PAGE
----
If the institutional design of water resource management mechanisms fails to incorporate tenets of social justice in relation to both supply and demand side features, there is less chance of constructing a common identity around resource use. Social justice, defined in terms of equity rather than individual equality, appears to be a more effective starting point, as it permits individuals to be treated ‘fairly’ so as to address social and economic inequalities. The call for equality based on a notion that all individuals are identical and can therefore be fully functional in a market context without caste, class or gender hierarchies is not likely in situations marked by a variety of inequities in water access and use (Fennell 2010).
The limitations of existing water resource management mechanisms in India cannot be overcome by looking only at legal reform without ensuring that proposed legal changes dovetail with policy and administrative reforms. This is particularly pertinent in the current legal environment where the right to property is regarded as sacrosanct. Note that it was only after the green revolution in agriculture became widespread in India and the powerful landlords became rural capitalists that the state changed its views on private property in land holdings. These forms of persistent inequity in treatment by the courts have cast doubt on the ability of the law to transform social relations.
It is the current challenges to ensuring that legal reform is transferred to policy and administrative spheres that make the new interdisciplinary mechanisms based on multidisciplinary perspectives so promising. The possibility of using institutional features such as the ‘fit’ between administration and hydrology, provides a way to disentangle parts of supply features that could make for more careful legal redress such as regulatory reform of delivery mechanisms and the monitoring of use; in the case of ‘interplay’ there could different methods of creating synergy between water management and other local management structures, whether these are social or market-based could be determined by the use of participatory evaluation; and finally ‘scale’ could be incentives provided for both administrative and water bureaucracy to reduce any rent-seeking opportunities from top-down management.
The possibility of moving across the three pillars – from administration, to policy and finally the law – facilitates community-led initiatives that focus on both the process and the purpose of water usage by each household in the community. Using the appropriate methods to identify household usage can provide contextualized and location specific evidence on water availability, access and ownership. The heterogeneity, and possible conflict, between diverse groups in the community can be an entry point for uncovering the challenges to establishing a platform for resource management. In recent years there have been academic initiatives to use multi-disciplinary teams and approaches to devise a broader basis for conceptualizing the management of natural resources that takes into account the social, political, and ecological systems that interact with the economic motivation of individuals (Poteete, Janssen and Ostrom 2010).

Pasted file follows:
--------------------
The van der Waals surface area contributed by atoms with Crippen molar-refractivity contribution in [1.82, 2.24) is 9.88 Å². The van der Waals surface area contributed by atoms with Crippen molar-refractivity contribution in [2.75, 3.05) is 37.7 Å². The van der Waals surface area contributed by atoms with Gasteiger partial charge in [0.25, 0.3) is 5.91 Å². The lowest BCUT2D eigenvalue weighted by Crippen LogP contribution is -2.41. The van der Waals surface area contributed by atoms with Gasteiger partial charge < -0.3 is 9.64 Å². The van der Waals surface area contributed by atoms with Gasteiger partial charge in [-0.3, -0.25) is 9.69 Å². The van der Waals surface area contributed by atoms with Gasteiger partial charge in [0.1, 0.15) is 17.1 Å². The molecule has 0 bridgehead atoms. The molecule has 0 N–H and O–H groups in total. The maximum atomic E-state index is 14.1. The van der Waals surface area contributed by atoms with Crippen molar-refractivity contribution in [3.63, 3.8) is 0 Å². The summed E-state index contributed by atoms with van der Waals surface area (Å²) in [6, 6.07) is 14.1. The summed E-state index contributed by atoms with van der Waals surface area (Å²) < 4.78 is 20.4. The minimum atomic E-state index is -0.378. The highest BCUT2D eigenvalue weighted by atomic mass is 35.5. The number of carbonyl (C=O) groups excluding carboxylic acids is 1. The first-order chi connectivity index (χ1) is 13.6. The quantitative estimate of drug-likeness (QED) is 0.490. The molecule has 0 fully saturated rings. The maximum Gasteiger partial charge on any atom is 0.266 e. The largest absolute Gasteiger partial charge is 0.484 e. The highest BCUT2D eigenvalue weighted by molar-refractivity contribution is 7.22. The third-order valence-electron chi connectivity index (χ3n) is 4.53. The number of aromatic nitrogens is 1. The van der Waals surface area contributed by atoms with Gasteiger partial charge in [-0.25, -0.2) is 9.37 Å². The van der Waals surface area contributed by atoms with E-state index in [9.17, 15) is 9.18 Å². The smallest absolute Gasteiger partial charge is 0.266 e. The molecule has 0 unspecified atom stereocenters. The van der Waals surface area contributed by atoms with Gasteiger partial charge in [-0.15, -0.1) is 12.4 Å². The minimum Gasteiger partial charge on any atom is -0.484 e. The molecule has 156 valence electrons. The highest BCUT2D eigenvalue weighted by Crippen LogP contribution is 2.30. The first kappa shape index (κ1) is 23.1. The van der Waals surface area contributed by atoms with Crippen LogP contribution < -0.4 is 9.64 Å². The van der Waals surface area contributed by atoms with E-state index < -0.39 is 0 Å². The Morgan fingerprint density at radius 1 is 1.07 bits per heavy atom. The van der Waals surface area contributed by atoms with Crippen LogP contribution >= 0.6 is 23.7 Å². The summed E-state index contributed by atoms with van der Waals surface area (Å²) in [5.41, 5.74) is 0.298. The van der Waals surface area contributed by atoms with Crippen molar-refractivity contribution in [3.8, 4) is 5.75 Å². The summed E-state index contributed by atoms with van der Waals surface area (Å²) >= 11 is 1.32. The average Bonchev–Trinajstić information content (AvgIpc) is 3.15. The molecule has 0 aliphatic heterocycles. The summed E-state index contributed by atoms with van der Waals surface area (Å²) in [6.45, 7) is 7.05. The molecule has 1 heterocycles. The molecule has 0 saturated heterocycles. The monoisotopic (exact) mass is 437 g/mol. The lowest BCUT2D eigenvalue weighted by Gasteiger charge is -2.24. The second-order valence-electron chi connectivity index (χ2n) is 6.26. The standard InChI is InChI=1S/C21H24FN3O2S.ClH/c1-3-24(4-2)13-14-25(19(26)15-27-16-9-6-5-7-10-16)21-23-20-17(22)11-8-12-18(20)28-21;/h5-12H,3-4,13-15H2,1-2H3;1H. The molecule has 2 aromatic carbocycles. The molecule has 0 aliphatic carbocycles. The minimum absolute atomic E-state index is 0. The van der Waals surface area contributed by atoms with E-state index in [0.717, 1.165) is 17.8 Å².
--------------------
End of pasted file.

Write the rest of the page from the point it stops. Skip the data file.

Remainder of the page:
The identification of the specific social, cultural, political and economic values that each group accords to water availability and access can lead to a better estimation of the benefits and costs of current ownership patterns of water resources. For instance, if there is evidence showing that the lives and livelihoods of marginal groups are adversely affected by existing water ownership patterns, it would be a more effective strategy to provide new water markets that favour the most disadvantaged, whether by caste, class or gender. The ability to incorporate social and power relations through the mapping of lived experiences facilitates the study of individual choice in terms of community norms and locally constructed attributes and values (Cornwall and Scoones 2011).
The move from earlier governmental and market notions of ownership of natural resources to models that draw on stakeholder management encourages collaboration across groups to maintain the resources in the water sector. Simultaneously, the movement away from legal diktat for natural resource management frameworks to an administrative process based on a mapping of heterogeneous demands within a local community, ensures that both demand and supply features of institutional design can be tested and subsequently monitored when the framework is operational.
The growing concerns about water, both globally and within India, have brought to the fore the difficulties of creating a platform for sustainable water resource management in a conflict ridden policy environment. The divisive elements are not only in the actual field of water management but also in the combative attitude taken by individual disciplines regarding the appropriate policy framing for the institutional design of water resource management.
An alternative framing of academic disciplines in new resource management analysis shows how the intersections of various disciplinary perspectives can contribute to a more nuanced understanding of the supply and demand side features of water resource provision and usage. The most important feature is the ability to bring in contextualized and location-specific analysis of water availability, access and ownership. The possibility of using these process and purpose based mapping of heterogeneous usage within a community permits the drawing up of a water resource design that has the ability to identify the difficulties of attempting natural resource management within national policy frameworks. Such a framework permits a construction of water drawing on natural, scientific and social science disciplines to identify gaps in the valuation of water which lead to poor estimation of both returns as well as risks in a range of environments.